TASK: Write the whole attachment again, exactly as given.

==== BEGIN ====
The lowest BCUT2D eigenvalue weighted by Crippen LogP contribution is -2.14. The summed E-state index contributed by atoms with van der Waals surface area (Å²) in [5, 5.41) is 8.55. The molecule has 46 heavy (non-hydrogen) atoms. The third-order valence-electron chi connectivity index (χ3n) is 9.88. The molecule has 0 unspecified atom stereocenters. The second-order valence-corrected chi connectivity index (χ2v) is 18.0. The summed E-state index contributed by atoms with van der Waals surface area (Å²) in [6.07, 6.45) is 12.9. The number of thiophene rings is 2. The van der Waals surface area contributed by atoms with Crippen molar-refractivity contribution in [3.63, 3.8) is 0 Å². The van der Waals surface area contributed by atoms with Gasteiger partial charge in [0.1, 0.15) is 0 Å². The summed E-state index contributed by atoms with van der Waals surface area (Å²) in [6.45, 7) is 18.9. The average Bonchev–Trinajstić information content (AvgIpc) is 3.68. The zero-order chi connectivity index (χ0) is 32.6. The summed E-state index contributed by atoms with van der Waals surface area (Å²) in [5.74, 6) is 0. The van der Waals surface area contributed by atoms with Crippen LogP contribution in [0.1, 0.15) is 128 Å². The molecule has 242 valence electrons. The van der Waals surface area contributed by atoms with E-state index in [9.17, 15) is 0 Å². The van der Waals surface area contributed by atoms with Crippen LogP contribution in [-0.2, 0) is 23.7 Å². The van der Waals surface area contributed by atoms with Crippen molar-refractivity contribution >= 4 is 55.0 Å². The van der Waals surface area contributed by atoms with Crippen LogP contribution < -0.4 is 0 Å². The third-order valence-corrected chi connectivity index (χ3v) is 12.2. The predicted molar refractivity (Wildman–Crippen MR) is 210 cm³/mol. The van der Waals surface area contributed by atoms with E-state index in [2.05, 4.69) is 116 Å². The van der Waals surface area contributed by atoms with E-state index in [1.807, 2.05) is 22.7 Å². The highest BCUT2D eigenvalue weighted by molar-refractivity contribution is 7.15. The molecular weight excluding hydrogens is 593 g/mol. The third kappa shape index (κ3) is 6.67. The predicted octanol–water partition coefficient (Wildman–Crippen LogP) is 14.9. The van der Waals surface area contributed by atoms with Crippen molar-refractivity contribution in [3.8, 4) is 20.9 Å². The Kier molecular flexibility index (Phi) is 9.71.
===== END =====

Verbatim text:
The lowest BCUT2D eigenvalue weighted by Crippen LogP contribution is -2.14. The summed E-state index contributed by atoms with van der Waals surface area (Å²) in [5, 5.41) is 8.55. The molecule has 46 heavy (non-hydrogen) atoms. The third-order valence-electron chi connectivity index (χ3n) is 9.88. The molecule has 0 unspecified atom stereocenters. The second-order valence-corrected chi connectivity index (χ2v) is 18.0. The summed E-state index contributed by atoms with van der Waals surface area (Å²) in [6.07, 6.45) is 12.9. The number of thiophene rings is 2. The van der Waals surface area contributed by atoms with Crippen molar-refractivity contribution in [3.63, 3.8) is 0 Å². The van der Waals surface area contributed by atoms with Gasteiger partial charge in [0.1, 0.15) is 0 Å². The summed E-state index contributed by atoms with van der Waals surface area (Å²) in [6.45, 7) is 18.9. The average Bonchev–Trinajstić information content (AvgIpc) is 3.68. The zero-order chi connectivity index (χ0) is 32.6. The summed E-state index contributed by atoms with van der Waals surface area (Å²) in [5.74, 6) is 0. The van der Waals surface area contributed by atoms with Crippen LogP contribution in [0.1, 0.15) is 128 Å². The molecule has 242 valence electrons. The van der Waals surface area contributed by atoms with E-state index in [9.17, 15) is 0 Å². The van der Waals surface area contributed by atoms with Crippen LogP contribution in [-0.2, 0) is 23.7 Å². The van der Waals surface area contributed by atoms with Crippen molar-refractivity contribution >= 4 is 55.0 Å². The van der Waals surface area contributed by atoms with Crippen LogP contribution < -0.4 is 0 Å². The third-order valence-corrected chi connectivity index (χ3v) is 12.2. The predicted molar refractivity (Wildman–Crippen MR) is 210 cm³/mol. The van der Waals surface area contributed by atoms with E-state index in [2.05, 4.69) is 116 Å². The van der Waals surface area contributed by atoms with E-state index in [1.807, 2.05) is 22.7 Å². The highest BCUT2D eigenvalue weighted by molar-refractivity contribution is 7.15. The molecular weight excluding hydrogens is 593 g/mol. The third kappa shape index (κ3) is 6.67. The predicted octanol–water partition coefficient (Wildman–Crippen LogP) is 14.9. The van der Waals surface area contributed by atoms with Crippen molar-refractivity contribution in [3.8, 4) is 20.9 Å². The Kier molecular flexibility index (Phi) is 9.71.